The symposium will take place at the beautiful venue of the Academisch-cultureel centrum SPUI25 (Spui 25, 1012 WX Amsterdam) and last approximately from 09:30 to 18:00, with breaks between lectures and for lunch. Note that lunch is not included in the price, but the very central location allows for a wide range of choices.
If you choose a student ticket option, you will be asked for a valid student card at the door. If you would like to request any other special arrangements or have any questions, please contact us directly.

The symposium, like all APRA activities, is not for profit, and is made entirely possible thanks to the work of our volunteer organizers, the support of the ticket holders, and a generous sponsorship from Stichting Toekenningen of the UvA, for which we are very grateful.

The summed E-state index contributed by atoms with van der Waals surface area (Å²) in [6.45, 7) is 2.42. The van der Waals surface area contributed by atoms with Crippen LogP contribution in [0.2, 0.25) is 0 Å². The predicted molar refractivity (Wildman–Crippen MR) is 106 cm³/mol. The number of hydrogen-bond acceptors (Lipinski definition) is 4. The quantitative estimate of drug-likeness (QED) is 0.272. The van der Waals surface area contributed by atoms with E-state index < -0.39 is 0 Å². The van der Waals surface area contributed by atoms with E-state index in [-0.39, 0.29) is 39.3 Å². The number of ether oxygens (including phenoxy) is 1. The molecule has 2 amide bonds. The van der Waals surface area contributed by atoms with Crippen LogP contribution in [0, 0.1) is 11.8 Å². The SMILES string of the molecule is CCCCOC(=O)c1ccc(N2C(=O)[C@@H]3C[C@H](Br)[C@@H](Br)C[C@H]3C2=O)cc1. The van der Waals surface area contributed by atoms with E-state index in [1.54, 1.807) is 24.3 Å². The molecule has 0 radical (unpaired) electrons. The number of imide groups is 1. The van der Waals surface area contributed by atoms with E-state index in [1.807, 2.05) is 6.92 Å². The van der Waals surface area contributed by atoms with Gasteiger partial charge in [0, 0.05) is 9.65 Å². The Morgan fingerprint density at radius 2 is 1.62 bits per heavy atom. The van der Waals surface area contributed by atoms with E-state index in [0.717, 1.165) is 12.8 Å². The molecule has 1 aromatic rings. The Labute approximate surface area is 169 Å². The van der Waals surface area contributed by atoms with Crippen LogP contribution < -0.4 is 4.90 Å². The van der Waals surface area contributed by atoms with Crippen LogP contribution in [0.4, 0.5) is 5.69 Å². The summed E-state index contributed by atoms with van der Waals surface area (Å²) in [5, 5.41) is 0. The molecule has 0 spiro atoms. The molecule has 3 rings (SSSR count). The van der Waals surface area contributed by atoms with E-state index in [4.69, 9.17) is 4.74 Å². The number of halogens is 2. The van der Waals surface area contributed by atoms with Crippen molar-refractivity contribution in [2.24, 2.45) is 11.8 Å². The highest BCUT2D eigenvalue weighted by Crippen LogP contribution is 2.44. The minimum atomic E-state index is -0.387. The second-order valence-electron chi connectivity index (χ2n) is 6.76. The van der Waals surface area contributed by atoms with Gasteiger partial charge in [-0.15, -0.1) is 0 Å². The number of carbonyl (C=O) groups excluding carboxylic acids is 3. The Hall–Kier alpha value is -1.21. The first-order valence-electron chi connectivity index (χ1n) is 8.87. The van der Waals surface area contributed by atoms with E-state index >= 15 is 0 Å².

Goals and Description

The main goal of this symposium is to provide the audience with a selection of different perspectives and approaches to the contemporary research on psychedelics across neurosciences and psychiatry, ranging from theoretical and fundamental aspects to clinical applications. We use the generic designation “psychedelic” here loosely, as an umbrella term to indicate substances and practices that show intriguing promise for therapy and scientific value, but have suffered an impaired research development because of their legal status or psychoactive effects. Most notably, this definition includes classical serotonergic psychedelics (e.g. psilocybin, mescaline, LSD, DMT), cannabis, MDMA; but also non-pharmacological means to induce altered states of consciousness (e.g. Ganzfeld experiments).